Lessons from Italy: Faith and self-sacrifice under quarantine


March 30, 2020


By Martha Simmons

Correspondent, The Alabama Baptist

Last fall, troubling news images from Italy showed the historic flooding of Venice. Today, the Venice canals are back to normal, but they are eerily empty of their iconic boat traffic, due not to flooding but an invisible tsunami: the novel coronavirus and the disease it causes, COVID-19.

As of March 30, the disease had sickened more than 101,000 throughout Italy and killed nearly 11,591, according to the Johns Hopkins University & Medicine Coronavirus Resource Center.

Italy quickly became Ground Zero for COVID-19, taking over the title from Wuhan, China, where the disease first emerged. Hospitals are overwhelmed. Coffins are stacked in parking lots, and crematories can’t keep up with the deaths. The entire country of more than 60 million is on lockdown.

Quarantined along with them are Kip and Janet Dwyer*, Baptist representatives in Turin, a northern Italy metropolitan area with a population of more than 2 million.

In this Q&A with The Alabama Baptist, Janet Dwyer, who holds a doctorate in counseling, shared her impressions of the emotional trauma inflected by the crisis and how faith has helped her family during this difficult time.

 

Q: What strikes you most about the human condition in the midst of this crisis in Italy?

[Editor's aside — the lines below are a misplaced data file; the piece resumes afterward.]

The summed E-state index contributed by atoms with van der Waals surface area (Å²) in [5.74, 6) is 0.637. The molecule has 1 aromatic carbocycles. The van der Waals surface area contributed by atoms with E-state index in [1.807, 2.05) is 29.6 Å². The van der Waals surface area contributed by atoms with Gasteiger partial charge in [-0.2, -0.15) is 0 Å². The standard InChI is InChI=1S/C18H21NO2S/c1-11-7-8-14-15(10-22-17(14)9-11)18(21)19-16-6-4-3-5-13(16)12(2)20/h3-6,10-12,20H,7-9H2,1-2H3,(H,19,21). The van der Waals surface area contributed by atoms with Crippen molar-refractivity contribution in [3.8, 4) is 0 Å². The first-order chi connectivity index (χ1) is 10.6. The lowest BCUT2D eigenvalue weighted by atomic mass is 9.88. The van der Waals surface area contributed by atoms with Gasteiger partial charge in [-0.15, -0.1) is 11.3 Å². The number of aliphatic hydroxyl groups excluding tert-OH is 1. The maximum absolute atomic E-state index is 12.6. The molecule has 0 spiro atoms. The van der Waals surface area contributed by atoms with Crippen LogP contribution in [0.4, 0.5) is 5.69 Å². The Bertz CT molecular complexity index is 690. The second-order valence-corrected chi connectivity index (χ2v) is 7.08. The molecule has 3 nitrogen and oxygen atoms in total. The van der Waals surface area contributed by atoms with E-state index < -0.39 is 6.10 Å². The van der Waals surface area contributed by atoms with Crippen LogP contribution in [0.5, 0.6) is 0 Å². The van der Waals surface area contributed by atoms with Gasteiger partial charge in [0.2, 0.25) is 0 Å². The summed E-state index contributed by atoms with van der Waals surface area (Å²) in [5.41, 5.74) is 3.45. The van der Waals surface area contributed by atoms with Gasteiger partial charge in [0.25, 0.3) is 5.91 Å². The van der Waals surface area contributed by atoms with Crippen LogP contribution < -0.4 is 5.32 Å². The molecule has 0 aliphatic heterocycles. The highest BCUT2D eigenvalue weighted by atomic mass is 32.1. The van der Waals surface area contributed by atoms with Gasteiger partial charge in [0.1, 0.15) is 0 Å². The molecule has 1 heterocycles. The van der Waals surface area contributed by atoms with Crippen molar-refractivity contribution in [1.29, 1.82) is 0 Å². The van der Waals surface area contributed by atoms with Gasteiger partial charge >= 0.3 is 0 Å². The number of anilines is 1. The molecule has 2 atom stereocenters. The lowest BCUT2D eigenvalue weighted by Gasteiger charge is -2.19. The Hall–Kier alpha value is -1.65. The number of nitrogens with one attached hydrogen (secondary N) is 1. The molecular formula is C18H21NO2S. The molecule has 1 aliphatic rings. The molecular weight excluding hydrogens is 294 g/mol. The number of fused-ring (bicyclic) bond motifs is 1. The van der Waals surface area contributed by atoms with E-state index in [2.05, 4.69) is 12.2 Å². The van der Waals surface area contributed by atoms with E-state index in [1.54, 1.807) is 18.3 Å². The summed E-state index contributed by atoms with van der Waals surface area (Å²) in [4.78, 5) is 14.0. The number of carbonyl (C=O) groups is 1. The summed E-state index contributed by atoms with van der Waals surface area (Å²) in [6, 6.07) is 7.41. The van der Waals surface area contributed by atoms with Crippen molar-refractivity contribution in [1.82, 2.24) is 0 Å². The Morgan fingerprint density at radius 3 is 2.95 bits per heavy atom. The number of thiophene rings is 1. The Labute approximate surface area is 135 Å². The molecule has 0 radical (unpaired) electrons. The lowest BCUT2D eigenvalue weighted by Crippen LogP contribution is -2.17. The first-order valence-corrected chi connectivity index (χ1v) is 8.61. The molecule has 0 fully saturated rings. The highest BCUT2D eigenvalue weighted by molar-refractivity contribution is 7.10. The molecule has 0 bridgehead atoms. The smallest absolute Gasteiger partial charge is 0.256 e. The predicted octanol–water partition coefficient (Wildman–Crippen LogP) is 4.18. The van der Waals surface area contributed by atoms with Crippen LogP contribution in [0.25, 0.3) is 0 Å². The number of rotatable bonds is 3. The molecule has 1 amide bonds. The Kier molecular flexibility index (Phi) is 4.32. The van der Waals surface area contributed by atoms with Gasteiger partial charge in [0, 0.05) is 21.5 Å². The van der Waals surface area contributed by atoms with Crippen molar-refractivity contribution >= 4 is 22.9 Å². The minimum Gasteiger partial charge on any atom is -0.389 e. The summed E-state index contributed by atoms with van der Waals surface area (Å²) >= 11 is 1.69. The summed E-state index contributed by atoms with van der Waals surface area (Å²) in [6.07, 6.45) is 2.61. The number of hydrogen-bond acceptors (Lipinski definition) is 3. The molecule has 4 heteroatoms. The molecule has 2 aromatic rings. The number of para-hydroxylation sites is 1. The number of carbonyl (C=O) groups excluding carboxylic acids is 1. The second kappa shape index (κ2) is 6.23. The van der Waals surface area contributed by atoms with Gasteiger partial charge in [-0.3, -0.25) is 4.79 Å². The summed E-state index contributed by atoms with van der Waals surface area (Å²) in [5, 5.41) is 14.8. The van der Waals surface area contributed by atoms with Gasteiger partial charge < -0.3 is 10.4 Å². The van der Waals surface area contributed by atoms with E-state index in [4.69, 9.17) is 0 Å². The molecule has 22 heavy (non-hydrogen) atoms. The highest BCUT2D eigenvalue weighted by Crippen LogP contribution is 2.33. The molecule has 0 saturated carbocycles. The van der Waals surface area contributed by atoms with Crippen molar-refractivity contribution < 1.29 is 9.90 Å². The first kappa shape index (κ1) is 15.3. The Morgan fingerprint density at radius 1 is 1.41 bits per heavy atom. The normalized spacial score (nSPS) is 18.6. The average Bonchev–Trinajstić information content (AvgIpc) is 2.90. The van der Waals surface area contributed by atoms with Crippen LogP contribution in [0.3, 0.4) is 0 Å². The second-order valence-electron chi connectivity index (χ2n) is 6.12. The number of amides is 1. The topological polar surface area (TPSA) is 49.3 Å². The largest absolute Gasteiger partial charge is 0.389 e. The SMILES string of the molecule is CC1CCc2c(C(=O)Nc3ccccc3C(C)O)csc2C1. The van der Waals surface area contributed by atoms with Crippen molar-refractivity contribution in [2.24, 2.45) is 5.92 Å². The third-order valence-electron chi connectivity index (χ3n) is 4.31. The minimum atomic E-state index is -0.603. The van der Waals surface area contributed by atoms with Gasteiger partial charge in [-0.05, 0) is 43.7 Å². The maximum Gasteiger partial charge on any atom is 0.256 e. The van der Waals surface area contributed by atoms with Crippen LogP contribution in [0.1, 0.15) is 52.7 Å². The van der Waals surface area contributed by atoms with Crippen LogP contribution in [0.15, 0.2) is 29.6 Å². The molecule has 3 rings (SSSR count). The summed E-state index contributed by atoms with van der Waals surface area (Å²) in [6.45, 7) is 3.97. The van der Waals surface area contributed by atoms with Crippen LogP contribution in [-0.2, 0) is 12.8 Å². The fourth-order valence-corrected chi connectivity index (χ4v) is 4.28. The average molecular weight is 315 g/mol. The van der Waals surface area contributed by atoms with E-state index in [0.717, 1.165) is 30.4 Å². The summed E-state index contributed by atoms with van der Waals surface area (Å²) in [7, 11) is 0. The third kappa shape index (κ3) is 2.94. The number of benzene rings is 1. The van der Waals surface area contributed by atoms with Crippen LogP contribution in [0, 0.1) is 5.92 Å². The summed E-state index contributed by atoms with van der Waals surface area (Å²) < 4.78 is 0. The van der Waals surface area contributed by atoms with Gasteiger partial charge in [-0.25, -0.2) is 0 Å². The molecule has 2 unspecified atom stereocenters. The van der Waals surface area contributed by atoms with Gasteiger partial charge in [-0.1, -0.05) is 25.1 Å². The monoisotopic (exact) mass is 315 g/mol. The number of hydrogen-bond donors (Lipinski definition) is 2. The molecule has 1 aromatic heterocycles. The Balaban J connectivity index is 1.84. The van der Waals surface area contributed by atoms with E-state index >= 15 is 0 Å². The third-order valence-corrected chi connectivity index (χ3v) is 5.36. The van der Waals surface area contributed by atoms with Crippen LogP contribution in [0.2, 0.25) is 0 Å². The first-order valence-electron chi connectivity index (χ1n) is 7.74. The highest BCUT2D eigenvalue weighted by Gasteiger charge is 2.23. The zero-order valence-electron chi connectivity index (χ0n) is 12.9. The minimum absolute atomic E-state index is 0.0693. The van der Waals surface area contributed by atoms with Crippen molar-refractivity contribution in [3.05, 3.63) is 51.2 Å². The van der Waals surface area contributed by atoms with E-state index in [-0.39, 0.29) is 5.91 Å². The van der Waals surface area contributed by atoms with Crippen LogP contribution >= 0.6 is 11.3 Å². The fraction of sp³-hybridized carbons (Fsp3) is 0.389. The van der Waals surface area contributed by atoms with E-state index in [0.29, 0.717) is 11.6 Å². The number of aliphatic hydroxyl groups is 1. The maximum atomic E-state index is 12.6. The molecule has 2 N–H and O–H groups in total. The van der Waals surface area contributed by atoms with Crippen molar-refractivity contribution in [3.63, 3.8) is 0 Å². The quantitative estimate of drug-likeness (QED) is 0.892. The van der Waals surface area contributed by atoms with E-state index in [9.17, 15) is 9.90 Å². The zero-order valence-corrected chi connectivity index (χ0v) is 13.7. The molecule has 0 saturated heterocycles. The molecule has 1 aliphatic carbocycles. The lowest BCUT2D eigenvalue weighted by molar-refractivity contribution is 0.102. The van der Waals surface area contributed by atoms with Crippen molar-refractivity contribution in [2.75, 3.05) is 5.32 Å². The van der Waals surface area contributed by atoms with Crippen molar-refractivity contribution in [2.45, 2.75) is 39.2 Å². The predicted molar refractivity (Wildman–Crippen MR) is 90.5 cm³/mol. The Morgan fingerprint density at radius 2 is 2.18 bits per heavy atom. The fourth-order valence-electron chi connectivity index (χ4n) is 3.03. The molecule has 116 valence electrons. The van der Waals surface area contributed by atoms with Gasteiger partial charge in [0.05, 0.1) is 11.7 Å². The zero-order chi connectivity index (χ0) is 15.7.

A: I have been really impressed with how willing the Italians are to do whatever is necessary for the good of the vulnerable. Italians truly value human beings, which is already evident in the way parents care for and sacrifice for their children. Italians also value extended family highly, and as Italy’s population is aging (Italy has the oldest population in the world, second only to Japan), people seem very willing to sacrifice their personal freedom to move around, go to work and live normal life in order to protect those they love.

The American in me was a little miffed at having my “freedom” taken away, but true freedom, as others have pointed out, is not doing whatever you want, but choosing to do what is right and good for the whole. I feel like Italians are modeling sacrificial love right now as they are following restrictions and caring for those around them.
Grocery stores here are not cleaned out. All the stores I have been to these days of lockdown have been fully stocked. Nobody is hoarding or buying more than they need.

To me, this is the big thing Americans can learn from Italy — the greatest freedom is to deny yourself, take up your cross and follow Jesus. Right now, we have the opportunity to do that by sheltering in place as much as possible.

 

Q: Italians are a very sociable culture. How are people managing in this case of extreme isolation?

A: Italians are doing what you see Americans doing these days — church events have moved online, and in some cases there are even more prayer meetings and “gatherings” than usual as people are seeking to support each other. Friends have told us that they are having virtual birthday parties using Skype, Zoom and Whatsapp, and everyone has seen the videos of various cities in Italy with Italians out on their balconies at 6 p.m. singing and dancing together — at a safe distance.